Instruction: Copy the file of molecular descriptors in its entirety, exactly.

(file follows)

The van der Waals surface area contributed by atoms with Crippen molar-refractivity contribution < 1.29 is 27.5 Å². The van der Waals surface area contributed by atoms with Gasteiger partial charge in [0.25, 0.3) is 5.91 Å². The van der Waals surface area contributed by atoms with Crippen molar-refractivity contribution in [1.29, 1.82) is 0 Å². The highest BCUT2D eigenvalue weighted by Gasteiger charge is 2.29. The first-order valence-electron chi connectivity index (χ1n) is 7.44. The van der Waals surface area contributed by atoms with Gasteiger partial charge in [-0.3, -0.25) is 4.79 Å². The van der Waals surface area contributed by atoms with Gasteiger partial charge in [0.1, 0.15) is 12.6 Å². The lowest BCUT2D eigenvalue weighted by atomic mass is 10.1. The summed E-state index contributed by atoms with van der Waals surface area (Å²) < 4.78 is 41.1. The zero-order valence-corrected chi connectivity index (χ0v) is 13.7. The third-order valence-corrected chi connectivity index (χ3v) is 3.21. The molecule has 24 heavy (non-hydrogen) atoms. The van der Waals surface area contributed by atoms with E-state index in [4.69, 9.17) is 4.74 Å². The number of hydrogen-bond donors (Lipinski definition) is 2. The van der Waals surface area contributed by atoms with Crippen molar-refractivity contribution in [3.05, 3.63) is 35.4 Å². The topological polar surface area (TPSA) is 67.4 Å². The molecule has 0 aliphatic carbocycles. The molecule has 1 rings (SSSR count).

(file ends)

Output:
The van der Waals surface area contributed by atoms with Crippen molar-refractivity contribution < 1.29 is 27.5 Å². The van der Waals surface area contributed by atoms with Gasteiger partial charge in [0.25, 0.3) is 5.91 Å². The van der Waals surface area contributed by atoms with Crippen molar-refractivity contribution in [1.29, 1.82) is 0 Å². The highest BCUT2D eigenvalue weighted by Gasteiger charge is 2.29. The first-order valence-electron chi connectivity index (χ1n) is 7.44. The van der Waals surface area contributed by atoms with Gasteiger partial charge in [-0.3, -0.25) is 4.79 Å². The van der Waals surface area contributed by atoms with Gasteiger partial charge in [0.1, 0.15) is 12.6 Å². The lowest BCUT2D eigenvalue weighted by atomic mass is 10.1. The summed E-state index contributed by atoms with van der Waals surface area (Å²) < 4.78 is 41.1. The zero-order valence-corrected chi connectivity index (χ0v) is 13.7. The third-order valence-corrected chi connectivity index (χ3v) is 3.21. The molecule has 24 heavy (non-hydrogen) atoms. The van der Waals surface area contributed by atoms with E-state index in [4.69, 9.17) is 4.74 Å². The number of hydrogen-bond donors (Lipinski definition) is 2. The van der Waals surface area contributed by atoms with Crippen molar-refractivity contribution in [3.05, 3.63) is 35.4 Å². The topological polar surface area (TPSA) is 67.4 Å². The molecule has 0 aliphatic carbocycles. The molecule has 1 rings (SSSR count).